11 Jun 2015

Aloha - film review

From At The Movies, 7:31 pm on 11 June 2015

Directed by Cameron Crowe, starring Bradley Cooper, Emma Stone, Rachel McAlpine.

Simon Morris reviews under-performing American comedy-drama Aloha, in which everyone seems to be having fun... except the audience.

Former Rolling Stone journalist Cameron Crowe has made a number of films that all share a certain baby boomer smugness – like Jerry Maguire and Almost Famous. They assume we share Crowe’s love of the ‘golden age of rock’, middle-brow, vintage Hollywood movies, the Camelot of JFK and astronauts. And they all star surrogate Cameron Crowes who are loved for their endearing flaws.

Here it’s Brian Gilchrist (Bradley Cooper), an ex-Army hot-shot from Hawaii. He screwed up in some way, maybe something to do with taking bribes? But let’s not live in the past. Now he’s a contractor for a media billionaire, returning to Hawaii to get a satellite space station up and running… the actual story is a little vague. Gilchrist has to negotiate with a Hawaiian king for permission to use his land for some reason, and he’s given a United States Air Force Captain to help him out.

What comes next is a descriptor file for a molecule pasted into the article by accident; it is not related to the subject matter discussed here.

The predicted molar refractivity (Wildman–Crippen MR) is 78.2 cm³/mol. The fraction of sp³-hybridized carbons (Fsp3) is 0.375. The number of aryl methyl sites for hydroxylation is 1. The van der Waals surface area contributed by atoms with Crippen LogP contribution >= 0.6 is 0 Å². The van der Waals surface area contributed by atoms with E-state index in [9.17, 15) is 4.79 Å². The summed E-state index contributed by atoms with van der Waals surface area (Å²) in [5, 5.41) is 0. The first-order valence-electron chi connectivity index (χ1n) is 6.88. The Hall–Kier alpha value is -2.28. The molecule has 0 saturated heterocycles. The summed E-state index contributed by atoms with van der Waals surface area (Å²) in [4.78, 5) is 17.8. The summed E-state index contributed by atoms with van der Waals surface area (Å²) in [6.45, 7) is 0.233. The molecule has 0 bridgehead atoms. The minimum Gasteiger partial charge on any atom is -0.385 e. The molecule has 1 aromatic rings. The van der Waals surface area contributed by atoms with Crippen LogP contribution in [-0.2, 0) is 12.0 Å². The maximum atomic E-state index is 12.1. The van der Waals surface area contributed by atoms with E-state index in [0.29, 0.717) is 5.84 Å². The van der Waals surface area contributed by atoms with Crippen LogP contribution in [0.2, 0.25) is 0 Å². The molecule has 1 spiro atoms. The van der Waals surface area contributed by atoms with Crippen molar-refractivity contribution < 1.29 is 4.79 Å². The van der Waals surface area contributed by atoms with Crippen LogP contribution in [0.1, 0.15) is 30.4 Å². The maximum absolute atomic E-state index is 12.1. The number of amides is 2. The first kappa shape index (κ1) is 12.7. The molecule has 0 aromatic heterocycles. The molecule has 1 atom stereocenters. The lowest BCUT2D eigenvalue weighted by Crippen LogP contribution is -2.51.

Before we get into how appropriate it is to cast Emma Stone as part native-Hawaiian, part Chinese Captain Allison Ng – short answer, not remotely appropriate – I was starting to struggle with why anyone was there.

Can’t the Air Force do its own negotiating? Why is the Air Force even involved in a private satellite launch? And why is everyone so keen on Brian Gilchrist?

Meanwhile, what passes for the plot of Aloha - alongside the love interests - American-Hawaiian cultural relations and the compromises involved when the Army gets into bed with private enterprise – rumbles away in the background.  

When Brian Gilchrist sabotages the best-laid plans of business and the military, for I’m sure the very best of reasons, I’d become so irritated with the lot of them that I’d long given up trying to make sense of Aloha.

The worst thing is that I usually like all the actors involved, and there may even have been some intelligent message buried under all the Cameron Crowe candy-floss. I can’t work out whether Crowe the writer short-changed Crowe the director, or if Crowe the director made a hash of Crowe’s script.

Either way, there’s no question whose fault it was.

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